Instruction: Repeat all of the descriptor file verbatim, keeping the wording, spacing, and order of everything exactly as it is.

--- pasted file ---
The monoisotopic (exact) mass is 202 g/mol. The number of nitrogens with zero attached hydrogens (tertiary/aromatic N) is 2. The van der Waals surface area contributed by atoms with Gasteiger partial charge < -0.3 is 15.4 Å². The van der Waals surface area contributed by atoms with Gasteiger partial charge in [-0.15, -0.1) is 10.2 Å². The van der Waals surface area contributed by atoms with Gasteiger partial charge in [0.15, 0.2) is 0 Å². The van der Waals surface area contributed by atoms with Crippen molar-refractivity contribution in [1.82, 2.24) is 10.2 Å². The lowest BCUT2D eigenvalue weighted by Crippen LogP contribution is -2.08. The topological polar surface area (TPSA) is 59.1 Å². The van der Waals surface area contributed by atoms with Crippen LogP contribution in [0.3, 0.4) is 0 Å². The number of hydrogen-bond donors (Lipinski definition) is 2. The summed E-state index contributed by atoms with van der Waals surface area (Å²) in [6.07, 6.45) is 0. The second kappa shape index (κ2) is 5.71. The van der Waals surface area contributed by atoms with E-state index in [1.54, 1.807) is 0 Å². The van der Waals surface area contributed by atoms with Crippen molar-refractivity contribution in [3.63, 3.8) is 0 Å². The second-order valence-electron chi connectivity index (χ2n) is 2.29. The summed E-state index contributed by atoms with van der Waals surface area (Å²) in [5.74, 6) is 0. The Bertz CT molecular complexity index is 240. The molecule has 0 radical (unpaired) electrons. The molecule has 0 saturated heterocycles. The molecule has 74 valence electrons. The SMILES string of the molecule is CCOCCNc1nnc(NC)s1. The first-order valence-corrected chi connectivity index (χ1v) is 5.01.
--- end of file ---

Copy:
The monoisotopic (exact) mass is 202 g/mol. The number of nitrogens with zero attached hydrogens (tertiary/aromatic N) is 2. The van der Waals surface area contributed by atoms with Gasteiger partial charge < -0.3 is 15.4 Å². The van der Waals surface area contributed by atoms with Gasteiger partial charge in [-0.15, -0.1) is 10.2 Å². The van der Waals surface area contributed by atoms with Gasteiger partial charge in [0.15, 0.2) is 0 Å². The van der Waals surface area contributed by atoms with Crippen molar-refractivity contribution in [1.82, 2.24) is 10.2 Å². The lowest BCUT2D eigenvalue weighted by Crippen LogP contribution is -2.08. The topological polar surface area (TPSA) is 59.1 Å². The van der Waals surface area contributed by atoms with Crippen LogP contribution in [0.3, 0.4) is 0 Å². The number of hydrogen-bond donors (Lipinski definition) is 2. The summed E-state index contributed by atoms with van der Waals surface area (Å²) in [6.07, 6.45) is 0. The second kappa shape index (κ2) is 5.71. The van der Waals surface area contributed by atoms with E-state index in [1.54, 1.807) is 0 Å². The van der Waals surface area contributed by atoms with Crippen molar-refractivity contribution in [3.63, 3.8) is 0 Å². The second-order valence-electron chi connectivity index (χ2n) is 2.29. The summed E-state index contributed by atoms with van der Waals surface area (Å²) in [5.74, 6) is 0. The Bertz CT molecular complexity index is 240. The molecule has 0 radical (unpaired) electrons. The molecule has 0 saturated heterocycles. The molecule has 74 valence electrons. The SMILES string of the molecule is CCOCCNc1nnc(NC)s1. The first-order valence-corrected chi connectivity index (χ1v) is 5.01.